Friday, December 14, 2012

Onion Soup, French or Otherwise

A few days ago I lied on Facebook, alas...or perhaps I should say I misled. I said making onion soup was easy. (I think I called it French onion soup – no idea why it’s called French, but that’s what it usually goes by on restaurant menus.) Anyway, French or not, making this soup is easy – but not the kind of easy where you toss a few ingredients together and a few minutes later, you’ve got it. It does require a bit of planning and a little time. 

First of all, make a hearty beef stock. Usually, I do it with some stewing beef – with or without bones, since the point here is to use plenty of meat to get lots of flavor. I do it the day or the week or whatever before – it freezes fine. Never, ever use bouillon cubes or canned stock. It’s just not the same.

Hearty Beef Stock:

1 onion, coarsely chopped
1 lb or so of beef, cut into chunks
Several cups of water - more than enough to cover the meat
Salt and pepper

You can brown the onions and beef a bit first, or not. Add the water and seasonings and simmer covered until the meat is done. Save the meat for some other purpose – such as to put in a meat pie or a casserole. Lots of casseroles habitually done with ground beef are as good or better with chunks. Freeze the stock or use it to make the onion soup right away or within the next couple of days. You can leave the onions in the stock or use them with the meat for your pie or casserole.

Onion Soup
2 to 3 cups of onions, thinly sliced
Butter, ghee or vegetable oil (but butter and ghee taste better). Use plenty.
6 cups (or more) beef stock
French bread, sliced (ah! – maybe that’s why it’s called French onion soup)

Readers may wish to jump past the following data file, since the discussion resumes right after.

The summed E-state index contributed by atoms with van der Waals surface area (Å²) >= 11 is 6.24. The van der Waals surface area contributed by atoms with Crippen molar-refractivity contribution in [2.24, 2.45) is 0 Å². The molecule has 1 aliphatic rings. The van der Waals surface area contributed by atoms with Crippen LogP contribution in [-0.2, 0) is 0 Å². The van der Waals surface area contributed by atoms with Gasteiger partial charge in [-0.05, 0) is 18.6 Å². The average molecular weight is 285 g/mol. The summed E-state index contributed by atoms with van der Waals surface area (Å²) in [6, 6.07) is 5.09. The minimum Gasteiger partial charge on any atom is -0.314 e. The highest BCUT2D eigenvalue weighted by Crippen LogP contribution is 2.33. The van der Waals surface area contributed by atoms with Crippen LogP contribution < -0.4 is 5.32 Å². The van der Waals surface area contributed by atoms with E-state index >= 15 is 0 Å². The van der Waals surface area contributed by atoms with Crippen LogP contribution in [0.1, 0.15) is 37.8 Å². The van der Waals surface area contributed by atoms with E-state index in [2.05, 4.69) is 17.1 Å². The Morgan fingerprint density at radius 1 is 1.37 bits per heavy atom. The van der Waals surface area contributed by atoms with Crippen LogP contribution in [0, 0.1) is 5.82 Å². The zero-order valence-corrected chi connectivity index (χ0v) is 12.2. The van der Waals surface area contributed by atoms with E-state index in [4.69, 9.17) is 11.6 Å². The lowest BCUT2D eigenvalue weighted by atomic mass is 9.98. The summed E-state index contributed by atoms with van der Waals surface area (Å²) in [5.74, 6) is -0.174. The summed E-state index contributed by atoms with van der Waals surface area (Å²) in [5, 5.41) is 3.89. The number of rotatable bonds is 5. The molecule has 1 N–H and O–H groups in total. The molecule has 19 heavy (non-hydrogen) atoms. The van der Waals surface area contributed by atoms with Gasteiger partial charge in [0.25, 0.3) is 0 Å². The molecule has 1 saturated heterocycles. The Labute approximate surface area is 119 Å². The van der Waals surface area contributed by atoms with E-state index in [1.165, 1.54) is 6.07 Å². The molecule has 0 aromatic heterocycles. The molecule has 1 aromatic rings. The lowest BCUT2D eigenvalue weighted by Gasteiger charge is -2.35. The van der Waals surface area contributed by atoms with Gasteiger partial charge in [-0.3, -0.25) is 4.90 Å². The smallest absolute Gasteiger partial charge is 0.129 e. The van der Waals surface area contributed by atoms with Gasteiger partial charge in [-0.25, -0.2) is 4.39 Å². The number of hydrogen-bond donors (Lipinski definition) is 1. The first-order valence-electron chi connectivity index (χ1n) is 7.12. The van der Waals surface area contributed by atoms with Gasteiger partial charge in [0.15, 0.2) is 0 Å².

Grated cheese – usually something relatively sharp like Cheddar (not at all French) or Swiss (closer, but still not French), but you can use milder cheese if you prefer. Use more or less cheese according to taste.
Brown the onions slowly in the fat. Take your time. You want them good and browned, and if a few of them get a bit burned, it's all right. Usually I put them on low heat and just stir them from time to time. Then add the stock. If you don’t have six cups of stock, add some water. The proportion of liquid to onions is a matter of taste. I like my soup thick with onions, but if you prefer it with lots of broth, go for it and add even more water. Simmer the soup covered for 20 to 30 minutes. Season to taste, but be careful with the salt, because the cheese will add some saltiness.

Transfer the soup to a casserole (or individual ramekins, if you prefer). Cover with slices of bread and grated cheese.  Put under the broiler for a couple of minutes until the cheese is bubbly and beginning to brown.  

See, it is pretty easy – but you have to plan the stock ahead of time, and it does take a while to cook. It’s well worth the effort. YUM.

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